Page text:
Your Body is Beautiful.

My mother bought me my first bra at 9 years old out of necessity. Unaccustomed to such accoutrements, I almost always forgot to wear it and would panic when I remembered my new, missing article of clothing. My breasts arrived amply and without warning, becoming the source of a good deal of embarrassment and shame. I got into the habit of wearing baggy, ill-fitting clothes to hide what I didn't realize were lovely curves, and began to identify as a "big girl." I have never really been overweight, but I didn't look like the models in Seventeen and YM, and to me that equated to being fat. So I hid my body under my big clothes and hoped that no one would notice me and my feared, resented breasts.

Then I went to college and started taking ballet three mornings a week and practicing on my days off. This physical activity combined with shifting hormones led to loss of baby fat and my favorite high school teacher questioning my eating habits when I went to visit her over my winter break. Even still, I continued to compare myself to the models and actresses populating the popular culture I consumed, and in my mind I never measured up because I still didn't look like them.

curvacious cutiepie
Then Hollywood gave me a role model in the form of Scarlett Johansson, the reviver of a modern day hourglass figure. There's a scene in He's Just Not That Into You where she looks positively bodacious and I remember seeing her and thinking, "Hey, wait a minute, I kind of look like her!" Finally! A woman in entertainment within my generation that looks like, well, a woman. The industry has been dominated by the flat chested, no hipped Kate Moss aesthetic for the whole of my formative experience and it was deeply empowering to see ScarJo on the screen in all her busty, hippy glory.

Shows like the enlightened, inspiring (and hilarious) How to Look Good Naked are encouraging women to stop comparing themselves to airbrushed, unrealistic images in magazines and movies, and start loving and working their bodies just as they are. The aforementioned show uses an interesting exercise in which the host asks the woman being body image reprogrammed to place herself in a line up of other women based on size. The woman inevitably always thinks she's three to four sizes bigger than she actually is and it's obvious looking at her in the line up. She cannot see what I see.

And yet, it's taken me ages to begin to see my own body clearly and learn how to appreciate and make the most out of my shape, instead of hiding it under over sized, shapeless garments. I still find myself in front of the bathroom mirror turning around, scrutinizing every inch and frowning at the areas that I find dissatisfactory. I possess a growing consciousness that every time I pass this sort of judgement on myself, it hurts me a little more. With every scornful look, I am missing out on an opportunity to affirm my worth and appreciate my amazing body for everything that it is, instead of furrowing my brow over what it is not.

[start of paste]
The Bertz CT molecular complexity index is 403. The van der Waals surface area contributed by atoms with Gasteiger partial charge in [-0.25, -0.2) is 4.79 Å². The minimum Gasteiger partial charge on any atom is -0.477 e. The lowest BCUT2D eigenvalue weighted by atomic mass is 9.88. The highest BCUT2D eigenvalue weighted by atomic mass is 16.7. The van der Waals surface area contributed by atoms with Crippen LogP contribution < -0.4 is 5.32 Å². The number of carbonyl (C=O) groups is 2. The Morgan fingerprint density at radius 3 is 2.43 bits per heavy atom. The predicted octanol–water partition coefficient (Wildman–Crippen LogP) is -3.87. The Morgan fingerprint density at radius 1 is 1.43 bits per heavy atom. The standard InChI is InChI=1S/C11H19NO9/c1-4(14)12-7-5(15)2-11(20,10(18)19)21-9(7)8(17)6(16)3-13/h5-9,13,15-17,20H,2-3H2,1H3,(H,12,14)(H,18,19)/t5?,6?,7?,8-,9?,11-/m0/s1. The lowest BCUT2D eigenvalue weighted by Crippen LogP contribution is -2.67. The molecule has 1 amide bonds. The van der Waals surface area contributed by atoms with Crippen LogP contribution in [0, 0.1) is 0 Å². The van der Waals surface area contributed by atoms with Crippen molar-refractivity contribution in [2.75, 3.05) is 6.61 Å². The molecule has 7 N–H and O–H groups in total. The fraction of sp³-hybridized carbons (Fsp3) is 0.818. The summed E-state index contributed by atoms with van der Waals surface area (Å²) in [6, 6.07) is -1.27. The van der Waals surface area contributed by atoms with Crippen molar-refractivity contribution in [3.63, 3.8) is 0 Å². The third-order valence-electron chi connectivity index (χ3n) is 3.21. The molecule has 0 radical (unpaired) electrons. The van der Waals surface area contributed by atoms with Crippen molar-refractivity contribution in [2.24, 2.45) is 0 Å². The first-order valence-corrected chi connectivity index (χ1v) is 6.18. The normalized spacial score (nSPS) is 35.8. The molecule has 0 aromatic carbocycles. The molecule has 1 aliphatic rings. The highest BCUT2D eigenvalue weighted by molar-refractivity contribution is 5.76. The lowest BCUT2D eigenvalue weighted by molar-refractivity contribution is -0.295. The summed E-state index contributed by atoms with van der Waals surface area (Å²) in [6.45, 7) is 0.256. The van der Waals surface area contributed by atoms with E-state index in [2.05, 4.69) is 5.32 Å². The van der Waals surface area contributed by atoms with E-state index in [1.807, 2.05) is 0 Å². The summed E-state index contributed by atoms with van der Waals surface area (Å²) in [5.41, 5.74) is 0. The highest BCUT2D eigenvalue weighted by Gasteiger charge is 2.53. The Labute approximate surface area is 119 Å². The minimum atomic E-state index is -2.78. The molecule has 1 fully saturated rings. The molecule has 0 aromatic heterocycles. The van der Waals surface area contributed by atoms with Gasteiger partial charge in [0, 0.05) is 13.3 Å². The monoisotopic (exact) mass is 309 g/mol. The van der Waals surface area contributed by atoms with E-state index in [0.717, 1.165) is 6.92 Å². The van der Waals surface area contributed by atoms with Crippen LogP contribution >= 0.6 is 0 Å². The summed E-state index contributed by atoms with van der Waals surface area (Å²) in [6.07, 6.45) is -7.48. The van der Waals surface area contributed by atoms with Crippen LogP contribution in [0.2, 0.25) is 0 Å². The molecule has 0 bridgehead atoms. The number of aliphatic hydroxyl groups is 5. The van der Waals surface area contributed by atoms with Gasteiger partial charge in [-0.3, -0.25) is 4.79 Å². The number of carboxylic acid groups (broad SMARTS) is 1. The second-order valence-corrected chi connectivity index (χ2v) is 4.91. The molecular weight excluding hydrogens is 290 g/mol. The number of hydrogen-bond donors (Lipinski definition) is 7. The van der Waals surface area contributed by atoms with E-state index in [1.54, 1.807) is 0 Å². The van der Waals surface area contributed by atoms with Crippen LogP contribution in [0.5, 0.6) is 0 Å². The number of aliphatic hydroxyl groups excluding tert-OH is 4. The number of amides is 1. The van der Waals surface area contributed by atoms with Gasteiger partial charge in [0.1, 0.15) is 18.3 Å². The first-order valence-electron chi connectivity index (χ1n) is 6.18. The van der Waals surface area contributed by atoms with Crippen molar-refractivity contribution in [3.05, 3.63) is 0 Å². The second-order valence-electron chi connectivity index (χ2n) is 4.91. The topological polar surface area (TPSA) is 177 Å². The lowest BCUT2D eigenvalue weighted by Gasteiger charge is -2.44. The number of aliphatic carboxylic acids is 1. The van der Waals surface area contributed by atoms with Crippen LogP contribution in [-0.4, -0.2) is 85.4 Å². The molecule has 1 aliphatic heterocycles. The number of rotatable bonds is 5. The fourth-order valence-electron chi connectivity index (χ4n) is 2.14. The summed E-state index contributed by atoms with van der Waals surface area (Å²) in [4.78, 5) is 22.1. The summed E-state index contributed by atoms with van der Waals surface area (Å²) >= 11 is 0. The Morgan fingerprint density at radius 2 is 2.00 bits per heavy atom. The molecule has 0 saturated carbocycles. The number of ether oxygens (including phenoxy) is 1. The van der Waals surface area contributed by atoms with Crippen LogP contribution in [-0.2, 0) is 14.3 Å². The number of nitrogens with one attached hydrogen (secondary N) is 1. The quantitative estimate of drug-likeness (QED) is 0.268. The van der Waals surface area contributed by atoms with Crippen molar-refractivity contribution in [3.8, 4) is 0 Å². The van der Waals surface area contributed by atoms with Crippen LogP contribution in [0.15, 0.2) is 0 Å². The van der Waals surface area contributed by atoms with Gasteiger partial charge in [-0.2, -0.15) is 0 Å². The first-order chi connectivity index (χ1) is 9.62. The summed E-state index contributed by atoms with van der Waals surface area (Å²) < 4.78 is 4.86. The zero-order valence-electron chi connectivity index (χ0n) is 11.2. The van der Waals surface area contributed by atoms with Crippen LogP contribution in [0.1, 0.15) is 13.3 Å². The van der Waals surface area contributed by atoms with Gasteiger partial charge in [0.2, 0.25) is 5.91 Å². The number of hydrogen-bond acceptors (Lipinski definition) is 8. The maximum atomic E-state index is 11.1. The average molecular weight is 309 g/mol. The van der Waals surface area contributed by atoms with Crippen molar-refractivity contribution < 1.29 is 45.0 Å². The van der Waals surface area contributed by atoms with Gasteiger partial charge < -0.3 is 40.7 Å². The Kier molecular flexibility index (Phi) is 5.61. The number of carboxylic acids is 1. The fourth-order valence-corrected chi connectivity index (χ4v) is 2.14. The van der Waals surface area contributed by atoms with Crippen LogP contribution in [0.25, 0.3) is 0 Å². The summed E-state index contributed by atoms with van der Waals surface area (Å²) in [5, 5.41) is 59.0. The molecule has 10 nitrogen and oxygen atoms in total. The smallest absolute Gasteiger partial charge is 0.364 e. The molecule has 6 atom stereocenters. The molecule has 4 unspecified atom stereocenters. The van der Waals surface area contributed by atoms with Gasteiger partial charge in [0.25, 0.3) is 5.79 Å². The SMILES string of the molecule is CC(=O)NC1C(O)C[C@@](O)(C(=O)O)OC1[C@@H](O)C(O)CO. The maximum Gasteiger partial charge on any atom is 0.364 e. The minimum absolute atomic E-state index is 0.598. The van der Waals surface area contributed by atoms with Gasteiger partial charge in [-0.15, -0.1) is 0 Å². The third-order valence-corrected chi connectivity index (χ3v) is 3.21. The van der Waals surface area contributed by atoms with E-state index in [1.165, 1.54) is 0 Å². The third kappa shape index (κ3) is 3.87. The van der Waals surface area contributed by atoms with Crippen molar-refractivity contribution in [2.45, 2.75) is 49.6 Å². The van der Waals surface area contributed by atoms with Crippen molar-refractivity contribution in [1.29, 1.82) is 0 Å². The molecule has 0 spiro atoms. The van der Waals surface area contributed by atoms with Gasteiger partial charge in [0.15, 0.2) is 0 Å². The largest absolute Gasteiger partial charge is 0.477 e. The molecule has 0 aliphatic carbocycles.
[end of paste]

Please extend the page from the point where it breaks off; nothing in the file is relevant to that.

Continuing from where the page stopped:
Ultimately this is what we lose when we get lost in comparisons: the ability to appreciate what is. There is a beautiful Osho card that addresses this, Comparison:
"Who ever told you that the bamboo is more beautiful than the oak, or the oak more valuable than the bamboo? Do you think the oak wishes it had a hollow trunk like this bamboo? Does the bamboo feel jealous of the oak because it is bigger and its leaves change color in the fall? The very idea of the two trees comparing themselves to each other seems ridiculous, but we humans seem to find this habit very hard to break. Let's face it, there is always going to be somebody who is more beautiful, more talented, stronger, more intelligent, or apparently happier than you are. And conversely, there will always be those who are less than you in all these ways. The way to find out who you are is not by comparing yourself with others, but by looking to see whether you are fulfilling your own potential in the best way you know how."

This comparison habit can extend beyond our own self-image into our relationships with others with the same result. When we compare our partner or child or friend to another, focusing on what the other has that they do not, we are missing the wonderful things that they do have. This can also apply to moments in life that we find unpleasant. By demanding that someone or something be like something else, we are losing its reality and what it has to offer. I am attempting an internal shift in which I opt not to compare myself or another person or moment to anything or anyone else. With grace and neutrality, I hope to begin to open to the reality of everything, celebrating with every breath the beauty on offer in every person, in every moment.

As with most transformational journeys, once again, the path begins within, with your next glance in the mirror. Will you ask yourself to change and withhold your love until you do? Or will you look yourself in the eye and pour your love out without condition or comparison?


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